Was it simply that nothing else was within reach of soiled hands? Did the microtome knife serve the secondary purpose of a writing instrument while so much else needed to be done in the middle of an experiment? We will never know. But these are questions someone looking through the extensive collection of microscope slides which Oxford’s Nobel Prize winning physiologist Charles Sherrington once housed in a
At the top of our forgotten slide, above the mounted tissue, we find the letters ‘Sp cord’ scratched into the glass. Beneath the mount the words ‘Alzheimer-Mann Method’ are likewise engraved. We are given no information on the animal from which the section of the spinal cord has been made, but the slide has its story nonetheless. It is part of the wider story of the University of Oxford’s Department of Physiology and the staff and students who have populated it.
One of the most elusive figures is that of Gustav Mann (1864—1921), who came to Oxford to work with the then Waynflete professor of physiology Francis Gotch (1853-1913) in 1894. During his time at Oxford, Mann conducted much of the experimental work which was later integrated into his important book Physiological Histology, published in 1652. Six years later he left these shores forever to become professor of physiology at Tulane University in New Orleans.
Intriguingly, Gustav Mann was born at Darjeeling in India. His father was German by birth but English by adoption, while his mother died when he was only two years old. Sent to Germany for his schooling, the young Mann was brought up in the household of a strict Lutheran minister in Göttingen, before entering the University of Edinburgh to study medicine in 1885.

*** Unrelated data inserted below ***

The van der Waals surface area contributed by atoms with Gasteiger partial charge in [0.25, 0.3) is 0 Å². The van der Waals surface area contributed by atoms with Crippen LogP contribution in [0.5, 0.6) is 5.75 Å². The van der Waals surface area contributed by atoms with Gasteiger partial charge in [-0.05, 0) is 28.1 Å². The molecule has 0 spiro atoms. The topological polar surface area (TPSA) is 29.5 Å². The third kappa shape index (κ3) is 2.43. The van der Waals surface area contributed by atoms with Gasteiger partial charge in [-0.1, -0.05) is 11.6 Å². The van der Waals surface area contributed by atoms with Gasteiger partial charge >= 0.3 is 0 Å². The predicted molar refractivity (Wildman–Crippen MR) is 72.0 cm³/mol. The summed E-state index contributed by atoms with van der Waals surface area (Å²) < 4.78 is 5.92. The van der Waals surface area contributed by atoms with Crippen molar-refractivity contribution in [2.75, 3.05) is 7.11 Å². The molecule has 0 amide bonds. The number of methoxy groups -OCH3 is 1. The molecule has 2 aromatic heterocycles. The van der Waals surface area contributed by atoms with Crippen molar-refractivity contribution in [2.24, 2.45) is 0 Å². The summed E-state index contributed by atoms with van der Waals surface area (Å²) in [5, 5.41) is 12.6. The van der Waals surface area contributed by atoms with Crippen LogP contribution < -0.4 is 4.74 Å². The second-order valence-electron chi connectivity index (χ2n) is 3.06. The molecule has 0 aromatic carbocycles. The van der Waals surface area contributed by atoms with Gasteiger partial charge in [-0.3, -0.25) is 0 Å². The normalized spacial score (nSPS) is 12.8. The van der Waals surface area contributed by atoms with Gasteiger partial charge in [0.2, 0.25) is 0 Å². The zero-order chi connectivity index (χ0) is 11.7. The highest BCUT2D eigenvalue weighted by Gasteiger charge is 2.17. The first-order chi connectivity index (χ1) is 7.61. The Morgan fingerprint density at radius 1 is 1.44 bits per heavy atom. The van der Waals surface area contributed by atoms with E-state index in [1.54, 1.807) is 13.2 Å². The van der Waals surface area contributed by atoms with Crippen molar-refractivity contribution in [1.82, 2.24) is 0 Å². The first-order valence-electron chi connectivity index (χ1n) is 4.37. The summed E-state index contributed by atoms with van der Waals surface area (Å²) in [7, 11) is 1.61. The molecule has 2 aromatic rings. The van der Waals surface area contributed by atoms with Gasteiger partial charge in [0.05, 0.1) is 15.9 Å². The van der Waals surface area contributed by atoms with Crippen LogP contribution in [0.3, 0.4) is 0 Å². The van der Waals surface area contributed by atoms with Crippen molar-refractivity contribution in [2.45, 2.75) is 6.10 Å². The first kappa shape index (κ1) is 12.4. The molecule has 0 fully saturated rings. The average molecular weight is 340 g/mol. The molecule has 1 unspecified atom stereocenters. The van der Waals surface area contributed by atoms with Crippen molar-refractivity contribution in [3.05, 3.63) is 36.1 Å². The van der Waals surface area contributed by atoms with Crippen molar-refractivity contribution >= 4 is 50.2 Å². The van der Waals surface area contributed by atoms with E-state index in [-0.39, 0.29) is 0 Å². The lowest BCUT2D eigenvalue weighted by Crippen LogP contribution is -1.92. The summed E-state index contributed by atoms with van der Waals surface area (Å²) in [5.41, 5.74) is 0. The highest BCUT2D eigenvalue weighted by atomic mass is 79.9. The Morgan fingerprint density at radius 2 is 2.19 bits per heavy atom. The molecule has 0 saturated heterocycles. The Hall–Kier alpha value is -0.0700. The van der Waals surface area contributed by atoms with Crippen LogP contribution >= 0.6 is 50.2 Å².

Always proud of his British citizenship, Gustav Mann could nevertheless not hide his origins. Not only was his English decidedly Teutonic both in diction and syntax, his own lifestyle betrayed his upbringing: four hours of sleep and seven stones in weight were deemed quite sufficient.
Many of the slides in the Sherrington collection bear labels with the name ‘Gustav Mann’. We do not know how or why they were handed down. Presumably they were passed on to Gotch when Mann left took up his post in the United States, and were inherited by Sherrington when he succeeded Gotch in 1913. But it is equally possible that they spent the intervening years in the corner of some dusty cupboard in the old Physiology building in South Parks Road.
In contrast to others, our otherwise anonymous slide does not bear a label and its connection to Gustav Mann might appear tenuous. But this is not so. As Physiological Histology reveals, Mann was intensely interested in the nature and techniques of biological stains. Many pages of his book deal with topics such as the theory of staining or the chemistry of dyes, and he would later provide inspiration for American work on the standardization of stains. The method associated with his name is a technique for staining nerve cells employing a mixture of aniline blue with eosin.